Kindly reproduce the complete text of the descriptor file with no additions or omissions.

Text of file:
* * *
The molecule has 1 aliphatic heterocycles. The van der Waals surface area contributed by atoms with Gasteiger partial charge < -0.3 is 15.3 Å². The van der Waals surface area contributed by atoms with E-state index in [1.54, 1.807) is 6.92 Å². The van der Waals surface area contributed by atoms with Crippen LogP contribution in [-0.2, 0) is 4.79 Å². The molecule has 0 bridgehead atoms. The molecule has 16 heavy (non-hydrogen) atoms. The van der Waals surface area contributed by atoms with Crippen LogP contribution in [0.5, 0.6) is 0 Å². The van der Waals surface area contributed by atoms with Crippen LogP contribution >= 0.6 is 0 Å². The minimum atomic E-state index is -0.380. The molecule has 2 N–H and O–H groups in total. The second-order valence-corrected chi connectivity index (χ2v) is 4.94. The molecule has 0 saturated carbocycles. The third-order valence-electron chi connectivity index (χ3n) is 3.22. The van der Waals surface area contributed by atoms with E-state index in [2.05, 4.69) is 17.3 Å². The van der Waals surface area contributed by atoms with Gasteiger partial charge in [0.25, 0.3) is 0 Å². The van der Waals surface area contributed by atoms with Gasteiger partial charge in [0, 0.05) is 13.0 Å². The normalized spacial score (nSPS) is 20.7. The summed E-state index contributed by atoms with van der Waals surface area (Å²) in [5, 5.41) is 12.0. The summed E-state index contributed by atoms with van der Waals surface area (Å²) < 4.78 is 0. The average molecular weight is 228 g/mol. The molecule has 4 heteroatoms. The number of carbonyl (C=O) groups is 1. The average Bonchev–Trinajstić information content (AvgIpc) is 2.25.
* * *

The molecule has 1 aliphatic heterocycles. The van der Waals surface area contributed by atoms with Gasteiger partial charge < -0.3 is 15.3 Å². The van der Waals surface area contributed by atoms with E-state index in [1.54, 1.807) is 6.92 Å². The van der Waals surface area contributed by atoms with Crippen LogP contribution in [-0.2, 0) is 4.79 Å². The molecule has 0 bridgehead atoms. The molecule has 16 heavy (non-hydrogen) atoms. The van der Waals surface area contributed by atoms with Crippen LogP contribution in [0.5, 0.6) is 0 Å². The van der Waals surface area contributed by atoms with Crippen LogP contribution >= 0.6 is 0 Å². The minimum atomic E-state index is -0.380. The molecule has 2 N–H and O–H groups in total. The second-order valence-corrected chi connectivity index (χ2v) is 4.94. The molecule has 0 saturated carbocycles. The third-order valence-electron chi connectivity index (χ3n) is 3.22. The van der Waals surface area contributed by atoms with E-state index in [2.05, 4.69) is 17.3 Å². The van der Waals surface area contributed by atoms with Gasteiger partial charge in [0.25, 0.3) is 0 Å². The van der Waals surface area contributed by atoms with Gasteiger partial charge in [0, 0.05) is 13.0 Å². The normalized spacial score (nSPS) is 20.7. The summed E-state index contributed by atoms with van der Waals surface area (Å²) in [5, 5.41) is 12.0. The summed E-state index contributed by atoms with van der Waals surface area (Å²) < 4.78 is 0. The average molecular weight is 228 g/mol. The molecule has 4 heteroatoms. The number of carbonyl (C=O) groups is 1. The average Bonchev–Trinajstić information content (AvgIpc) is 2.25.